Tanya’s journey in this field is rooted in her personal experiences as a young person from an ethnic minority background living with disabilities.
Talking to The Argus, Tanya detailed the fragility of her younger self and the battles she faced:
“I had my first suicide attempt when I was 13 and now I am about to turn 22.
“It has been a long journey but I want to share my experiences to help people.
“I have always struggled and I got diagnosed with depression and anxiety at 16 which gave me some answers.
“It has been a journey dealing with suicidal thoughts, for me it has been about finding hope and using those reasons to keep going.”
In March 2021, she took her commitment to mental well-being to the next level by establishing Championing Youth Minds.
This charity serves as a platform for young people to support one another in their daily mental health journeys.
Coming from a South Asian background, Tanya brings unique insights into navigating mental health in a community where stigma is often rooted in religion and culture.
Living with non-visible disabilities, Tanya is keenly aware of the lack of societal awareness regarding the intricate connection between physical and mental health.
Her perspective underscores the importance of recognising how these aspects intertwine and impact one another.
Passionate about preventative mental health support, Tanya firmly believes in the power of education.
She advocates for teaching young people about mental health from an early age, equipping them with tools to care for their mental well-being.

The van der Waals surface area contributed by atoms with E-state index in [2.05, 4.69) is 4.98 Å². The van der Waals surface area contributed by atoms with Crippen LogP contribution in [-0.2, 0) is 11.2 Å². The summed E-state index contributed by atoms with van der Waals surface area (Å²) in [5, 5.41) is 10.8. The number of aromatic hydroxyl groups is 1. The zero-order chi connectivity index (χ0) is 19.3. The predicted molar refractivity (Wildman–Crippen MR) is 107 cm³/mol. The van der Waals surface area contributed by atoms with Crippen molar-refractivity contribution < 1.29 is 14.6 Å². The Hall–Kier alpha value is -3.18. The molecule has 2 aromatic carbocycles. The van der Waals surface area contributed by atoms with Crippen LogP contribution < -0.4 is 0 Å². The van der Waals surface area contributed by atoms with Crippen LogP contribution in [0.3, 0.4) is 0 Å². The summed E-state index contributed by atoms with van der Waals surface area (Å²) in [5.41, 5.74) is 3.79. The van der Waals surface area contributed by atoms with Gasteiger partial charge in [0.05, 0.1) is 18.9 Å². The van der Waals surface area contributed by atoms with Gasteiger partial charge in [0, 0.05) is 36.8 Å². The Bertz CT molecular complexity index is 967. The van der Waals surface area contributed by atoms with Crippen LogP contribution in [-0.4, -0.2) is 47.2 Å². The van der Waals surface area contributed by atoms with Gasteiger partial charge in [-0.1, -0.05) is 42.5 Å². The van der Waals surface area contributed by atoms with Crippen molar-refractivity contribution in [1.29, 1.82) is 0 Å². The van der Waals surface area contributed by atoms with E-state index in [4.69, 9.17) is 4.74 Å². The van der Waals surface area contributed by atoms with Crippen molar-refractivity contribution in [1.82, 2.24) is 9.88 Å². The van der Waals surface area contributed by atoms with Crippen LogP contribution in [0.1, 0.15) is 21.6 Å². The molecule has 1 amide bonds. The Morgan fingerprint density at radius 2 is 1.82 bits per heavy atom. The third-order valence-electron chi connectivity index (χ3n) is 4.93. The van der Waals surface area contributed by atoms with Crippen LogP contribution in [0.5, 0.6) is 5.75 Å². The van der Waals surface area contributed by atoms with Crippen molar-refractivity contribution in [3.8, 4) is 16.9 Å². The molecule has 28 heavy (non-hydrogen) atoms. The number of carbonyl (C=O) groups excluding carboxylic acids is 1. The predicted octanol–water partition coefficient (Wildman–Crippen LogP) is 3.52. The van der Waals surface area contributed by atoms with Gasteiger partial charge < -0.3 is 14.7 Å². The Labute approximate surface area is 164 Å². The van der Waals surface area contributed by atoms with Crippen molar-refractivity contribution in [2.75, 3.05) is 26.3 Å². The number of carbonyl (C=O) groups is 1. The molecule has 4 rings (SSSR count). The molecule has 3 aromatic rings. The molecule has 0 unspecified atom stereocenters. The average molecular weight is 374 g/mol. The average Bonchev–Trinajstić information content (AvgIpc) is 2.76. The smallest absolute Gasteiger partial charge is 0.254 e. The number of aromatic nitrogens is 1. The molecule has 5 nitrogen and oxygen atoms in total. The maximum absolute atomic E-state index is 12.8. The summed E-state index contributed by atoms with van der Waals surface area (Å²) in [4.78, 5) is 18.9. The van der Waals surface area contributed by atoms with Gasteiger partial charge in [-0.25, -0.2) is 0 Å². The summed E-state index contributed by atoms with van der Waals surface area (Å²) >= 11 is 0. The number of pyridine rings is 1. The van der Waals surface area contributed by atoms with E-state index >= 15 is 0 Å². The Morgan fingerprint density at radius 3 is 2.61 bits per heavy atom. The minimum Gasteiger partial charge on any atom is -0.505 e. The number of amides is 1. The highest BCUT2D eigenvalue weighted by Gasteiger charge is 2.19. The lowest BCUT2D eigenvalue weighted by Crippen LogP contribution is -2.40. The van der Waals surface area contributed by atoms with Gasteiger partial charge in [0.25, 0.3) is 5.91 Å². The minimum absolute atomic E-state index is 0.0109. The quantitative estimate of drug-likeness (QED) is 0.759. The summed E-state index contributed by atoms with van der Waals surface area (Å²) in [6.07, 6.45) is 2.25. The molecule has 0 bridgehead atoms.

In Tanya, we find a compassionate and insightful advocate who is actively contributing to reshaping the narrative around mental health, particularly for young people.
Pooja Mehta’s life story is a testament to resilience, advocacy, and the pursuit of meaningful change.
Born to immigrant parents who arrived in the United States from India in 1991, Pooja grew up navigating the intricate balance of her identity as a third-culture kid.
The delicate dance between her “South Asian” and “American” roots has been a profound journey, marked by challenges and triumphs.
Diagnosed with schizoid anxiety and generalised depression at the age of 15, she grappled with societal misconceptions about mental health within her community.
Via her website, Pooja explains:
“When I got my diagnosis, it came with a lot of feelings.
“The one that overpowered the rest? Loneliness.
“I felt like I was the only one dealing with this, that my parents and I were alone in figuring out how to navigate this system, simply because no one around me spoke openly about this.
“My advocacy work is heavily driven by my desire that nobody should ever feel that way.”
Pooja’s transformation into a mental health advocate began at the age of 19, fuelled by a desire to challenge prevailing narratives around mental illness.